Does your betting style match the tipping service profile because if it doesn’t you are going to waste your money…

Why? Because sooner or later the style of the service you’ve paid to join, and your own personal and emotional betting style will clash irreconcilably and you will inevitably part ways… and you’ll be the poorer for it!

A prime example comes from my own personal experience. I joined a service many years ago that promoted itself on the ability to find long odds winners… and it did. 31 bets over a period of 2 months found a 20/1 and 33/1 winner, giving a level stakes profit (LSP) of 22 points. The service cost me £15 a month and I was betting to £10 stakes, so after costs, I made a profit of £190 which was a decent amount of money back in the day.

But after a profitable 2 months, I left… why was that?

The first win came after just 5 tips… BOOM!, I thought they were the bee’s knees and I lorded it over my punting mates (‘I’m going to be rich, rich I tell ya!), but then I endured a run of 23 losers (cue silence in the pub) before the 33/1 shot came in. 

I knew that although the service did what it said on the can and found long priced winners, I personally just couldn’t handle long losing streaks… it was depressing! And if the progression had of been different and the 21 losers had come at the start of I would have blown my betting bank.

Some of the most important factors that you must consider when choosing a tipping service are related to your personal style of betting. These would include:

The frequency of tips - do you want to receive 5 tips every day or would you prefer to have 5 bets a week? If you generally only bet on TV weekend racing or the big Festivals then your wasting your money if you sign up to a daily service.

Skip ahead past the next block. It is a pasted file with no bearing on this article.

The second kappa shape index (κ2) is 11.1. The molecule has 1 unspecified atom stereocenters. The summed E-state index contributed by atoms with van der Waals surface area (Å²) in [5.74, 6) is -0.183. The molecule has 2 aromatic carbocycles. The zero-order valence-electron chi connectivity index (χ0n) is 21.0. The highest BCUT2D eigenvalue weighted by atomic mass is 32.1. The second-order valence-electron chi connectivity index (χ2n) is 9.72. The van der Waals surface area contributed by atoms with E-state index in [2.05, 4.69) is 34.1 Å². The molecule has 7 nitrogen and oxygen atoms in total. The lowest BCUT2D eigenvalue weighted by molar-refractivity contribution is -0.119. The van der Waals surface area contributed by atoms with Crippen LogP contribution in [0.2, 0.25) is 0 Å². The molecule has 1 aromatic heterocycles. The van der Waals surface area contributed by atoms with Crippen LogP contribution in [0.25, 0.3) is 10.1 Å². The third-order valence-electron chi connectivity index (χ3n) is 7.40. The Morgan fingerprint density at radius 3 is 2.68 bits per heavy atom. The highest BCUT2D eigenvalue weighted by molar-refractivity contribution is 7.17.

What is the profile of the horses being tipped? - the bigger the price you bet has a direct relation to the losing runs you will experience. In theory, backing horses in a  price range of 3/1 - 8/1 means you can reasonably expect a higher strike rate and shorter losing runs than if your backing horses in the price range 10/1 - 20/1.

Do you want analysis and staking advice... or just tips - a lot of services out there will give you the time of the race, the name of the horse and nothing else. Cleeve believes win or lose, it is important for members to understand WHY we have picked a horse. A good service will also give staking advice to indicate the amount of confidence they have in a selection.

Do you have the discipline to follow all tips? - all tipping services experience losing runs… it’s the name of the game. Joining any service is a two-way thing, their obligation is to make you a profit over a reasonable period of time, you’re part is to strictly follow their advice… all the advice. And you have to give a fair chance to prove they can do what they say they can.

Staking and Subscription costs - some ‘premium’ services charge £200 a month. Cleeve historically achieves an average of 10+ points profit a month over a calendar year… so you will you need to be hitting that and betting £20 a point to cover your subscription costs. Betting at £50 a point gives you a profit of £300 a month but Cleeve stakes an average of 20-30 points which would cost you £1,000-£1,500  a month… can you handle that?

(N.B. Cleeve does not charge £200 a month!)

So the No1 lesson is to first look at your personal style of betting and the type of bets you normally make, then overlay that on the profile and cost of the tipping service you are assessing and make sure it is a good match, this way you will ensure that you can follow their advices and not end up pulling the plug on them prematurely which is a waste of your time and money.

In the next chapter: You’ve now found the right tipping service, what can you reasonably expect from them for your money?

This series is now complete and in the first article, I Gotta horse we've looked at the history of horseracing tipping services, the other related articles cover the types of services that are out there and why I would use a tipping service. Then we looked at why hitching up to the wrong tipping service will cost you money and why you shouldn't let the tail wag the dog showing the obligations on both sides once you have joined one. The series finishes off giving you a "warts and all" look at a year in the life of Cleeve Racing